India has been leading jatropha cultivation efforts with the government identifying as early as in 2003 the potential of the plant as a biodiesel source. But the government delayed announcing any concrete policy until early this year when a national biodiesel mission was set up with the goal of putting huge swathes of marginal land into jatropha cultivation (on India's jatropha efforts, see our previous posts, here, here and here).

As a result, any large-scale plantations that are already underway are less than a year old. Currently, around 7.5 million jatropha saplings have even been planted along the country's railway tracks. And under the various initiatives by states and federal government, India may have around 3.1 million hectares under jatropha plantation by 2009:
:: :: :: :: :: :: :: :: :: ::

But experts say that though there are a myriad of projects underway in many countries, particularly in India, it will be quite a while until these projects can produce a clearer picture of how best to exploit the plant's potential.

"There has not been enough work done to see the produce life cycle, the cost and what the yields are," said Peter Cockcroft, Visiting Research Fellow at the Institute for Southeast Asian Studies.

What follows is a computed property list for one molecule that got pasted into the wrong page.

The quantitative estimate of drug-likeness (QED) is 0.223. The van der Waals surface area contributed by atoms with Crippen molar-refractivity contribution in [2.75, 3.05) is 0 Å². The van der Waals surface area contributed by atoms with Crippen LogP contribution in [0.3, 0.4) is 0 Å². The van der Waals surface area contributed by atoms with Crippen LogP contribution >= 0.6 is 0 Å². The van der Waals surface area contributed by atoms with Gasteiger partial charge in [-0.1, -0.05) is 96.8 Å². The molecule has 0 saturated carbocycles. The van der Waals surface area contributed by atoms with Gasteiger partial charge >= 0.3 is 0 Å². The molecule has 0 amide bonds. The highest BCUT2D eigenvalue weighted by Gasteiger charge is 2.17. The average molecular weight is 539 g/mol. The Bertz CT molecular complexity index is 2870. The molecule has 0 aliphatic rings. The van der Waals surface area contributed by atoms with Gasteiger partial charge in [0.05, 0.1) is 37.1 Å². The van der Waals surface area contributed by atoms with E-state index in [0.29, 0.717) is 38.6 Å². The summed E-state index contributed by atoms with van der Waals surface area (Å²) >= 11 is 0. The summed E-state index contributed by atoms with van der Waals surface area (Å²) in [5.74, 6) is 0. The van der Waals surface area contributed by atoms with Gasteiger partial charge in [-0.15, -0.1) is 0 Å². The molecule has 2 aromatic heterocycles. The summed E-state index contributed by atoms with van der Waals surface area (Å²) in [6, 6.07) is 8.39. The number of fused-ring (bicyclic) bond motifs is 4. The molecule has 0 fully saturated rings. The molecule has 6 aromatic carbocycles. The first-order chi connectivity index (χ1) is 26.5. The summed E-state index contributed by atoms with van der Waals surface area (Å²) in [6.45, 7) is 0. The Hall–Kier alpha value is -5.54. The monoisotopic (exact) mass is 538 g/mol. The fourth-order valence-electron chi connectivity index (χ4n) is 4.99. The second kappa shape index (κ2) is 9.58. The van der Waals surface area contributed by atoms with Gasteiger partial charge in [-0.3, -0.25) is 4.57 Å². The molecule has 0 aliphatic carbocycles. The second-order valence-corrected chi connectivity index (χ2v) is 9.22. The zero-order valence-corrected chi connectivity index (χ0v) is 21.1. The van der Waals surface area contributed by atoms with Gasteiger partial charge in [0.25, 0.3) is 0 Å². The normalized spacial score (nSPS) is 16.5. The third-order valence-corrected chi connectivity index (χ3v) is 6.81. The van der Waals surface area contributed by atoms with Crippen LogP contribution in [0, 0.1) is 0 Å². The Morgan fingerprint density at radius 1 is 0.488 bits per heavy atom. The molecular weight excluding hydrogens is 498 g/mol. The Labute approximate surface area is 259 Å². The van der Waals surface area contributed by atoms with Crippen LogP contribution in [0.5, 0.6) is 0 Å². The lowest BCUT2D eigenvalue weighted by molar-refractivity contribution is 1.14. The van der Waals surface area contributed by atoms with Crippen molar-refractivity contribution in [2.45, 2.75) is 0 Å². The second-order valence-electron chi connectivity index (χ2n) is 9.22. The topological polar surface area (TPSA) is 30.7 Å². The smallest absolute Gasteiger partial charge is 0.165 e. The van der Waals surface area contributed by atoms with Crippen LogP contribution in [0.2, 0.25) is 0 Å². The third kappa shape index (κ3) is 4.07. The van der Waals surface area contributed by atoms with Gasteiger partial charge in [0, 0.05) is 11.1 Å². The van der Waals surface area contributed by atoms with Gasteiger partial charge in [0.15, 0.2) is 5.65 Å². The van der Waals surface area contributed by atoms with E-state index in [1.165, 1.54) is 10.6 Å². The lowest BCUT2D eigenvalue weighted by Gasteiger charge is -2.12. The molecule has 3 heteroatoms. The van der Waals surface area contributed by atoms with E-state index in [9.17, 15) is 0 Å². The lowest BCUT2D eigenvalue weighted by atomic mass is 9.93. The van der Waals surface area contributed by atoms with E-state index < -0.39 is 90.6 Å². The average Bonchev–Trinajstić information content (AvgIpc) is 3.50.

Researchers from the Tata Energy and Resources Institute that is spearheading jatropha development in India concur. TERI research shows that once the jatropha saplings have been planted, it takes about two to three years before the plant starts seeding, and the seed yield reaches the maximum potential only after five to six years.

"Obviously even if the plantations were put in today, it will take five to six years for the produce volume to be known.

Whatever figures are coming in are from research and it can't be conclusive," K.S. Sethi, Fellow at TERI said. Several large scale projects are underway. Among these, TERI is advising BP PLC (BP), which is investing $9.42 million in a project in India focussing on jatropha cultivation.

Jatropha Output Dependent Upon Agro-techniques

What could also affect jatropha yield is the fact that the crop is seasonal and much of jatropha's success depends on agricultural techniques employed.

"You can go in for a high input model where irrigation infrastructure exists such as in the Western Godavari district of Andhra Pradesh in Southern India, or go for one in Rajasthan where the plantations will largely depend on rainfall for irrigation," Sethi said.

"Under the irrigated conditions, yield can be significantly improved as it fruits and seeds two times," compared with once-a-year in rain-fed conditions, Sethi added.

And at least two or three generations of crops will have to be grown before the best seed variety can be identified or a genetically-modified crop developed. "Once we are able to zero-in on the (plantation) models to be used, then scaling up the models will be easy," said Sethi.

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French energy giant to buy carbon credits from Chinese biomass projects